To make the renewal process simple, ASE offers a myASE Renewal app. Using your desktop, tablet or mobile device, you can keep up with your ASE certifications without having to visit a test center.

The myASE Renewal app will send you one question per certification area every month. You can view the questions whenever is most convenient for you, as long as you answer them within the allotted time provided. You can then find out whether your answer was correct and why. To learn more about the app and to start your free trial, visit here.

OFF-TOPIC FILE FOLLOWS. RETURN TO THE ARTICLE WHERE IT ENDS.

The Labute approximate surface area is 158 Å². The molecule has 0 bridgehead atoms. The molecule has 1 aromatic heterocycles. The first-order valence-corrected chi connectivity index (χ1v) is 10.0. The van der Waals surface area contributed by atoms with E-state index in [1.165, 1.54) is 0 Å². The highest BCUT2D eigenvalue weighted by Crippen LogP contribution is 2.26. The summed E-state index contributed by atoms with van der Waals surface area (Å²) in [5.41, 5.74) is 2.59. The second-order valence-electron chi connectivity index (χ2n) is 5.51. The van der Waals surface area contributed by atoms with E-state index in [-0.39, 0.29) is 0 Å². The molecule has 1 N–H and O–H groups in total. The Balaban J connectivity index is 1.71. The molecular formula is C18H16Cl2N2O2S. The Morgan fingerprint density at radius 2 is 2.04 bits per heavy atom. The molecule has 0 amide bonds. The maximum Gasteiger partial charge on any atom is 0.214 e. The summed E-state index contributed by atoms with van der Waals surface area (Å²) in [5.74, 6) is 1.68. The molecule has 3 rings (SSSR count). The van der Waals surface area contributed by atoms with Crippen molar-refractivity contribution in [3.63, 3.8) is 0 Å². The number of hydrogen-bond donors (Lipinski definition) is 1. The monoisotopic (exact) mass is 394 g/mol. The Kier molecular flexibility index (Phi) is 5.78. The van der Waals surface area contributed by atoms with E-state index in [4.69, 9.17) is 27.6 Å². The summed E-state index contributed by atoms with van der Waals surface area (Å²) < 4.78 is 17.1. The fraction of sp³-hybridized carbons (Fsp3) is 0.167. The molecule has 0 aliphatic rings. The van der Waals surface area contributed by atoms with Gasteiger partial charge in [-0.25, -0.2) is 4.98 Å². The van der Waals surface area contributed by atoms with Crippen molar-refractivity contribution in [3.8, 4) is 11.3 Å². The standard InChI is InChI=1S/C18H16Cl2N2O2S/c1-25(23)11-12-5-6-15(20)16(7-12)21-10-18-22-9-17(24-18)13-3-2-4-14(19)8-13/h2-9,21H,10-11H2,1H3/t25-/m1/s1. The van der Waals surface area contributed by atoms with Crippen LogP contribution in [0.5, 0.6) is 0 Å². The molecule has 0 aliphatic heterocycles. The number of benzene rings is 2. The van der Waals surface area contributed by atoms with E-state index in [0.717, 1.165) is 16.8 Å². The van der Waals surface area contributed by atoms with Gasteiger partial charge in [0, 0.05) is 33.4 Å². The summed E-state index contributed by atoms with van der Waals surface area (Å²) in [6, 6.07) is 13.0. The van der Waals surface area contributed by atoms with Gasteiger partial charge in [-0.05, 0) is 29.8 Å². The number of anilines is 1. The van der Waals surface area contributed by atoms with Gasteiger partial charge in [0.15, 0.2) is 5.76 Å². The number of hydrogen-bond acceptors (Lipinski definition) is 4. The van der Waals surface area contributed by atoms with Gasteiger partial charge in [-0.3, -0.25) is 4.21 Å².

Benefits of Becoming ASE-Certified

Automotive mechanics and technicians nationwide hold ASE certification, and for good reason — becoming ASE certified has a long list of benefits. Among them:

  • It shows customers you know your craft. Cars today are complex machines. When customers come in and ask questions, they want clear, concise answers from an expert. An ASE certification is a subtle way to say “I’m an expert” without sounding arrogant.
  • It shows your employer you’re serious. An ASE certification shows employers you’re committed to what you do. Because this is an optional certification, working toward it shows you are interested in perfecting your craft and pursuing excellence in your field.
  • It broadens your knowledge. To pass the ASE test, you’ll have to know your stuff forward and backward. Studying will reinforce your trouble areas and make you extra confident in the areas you already know well.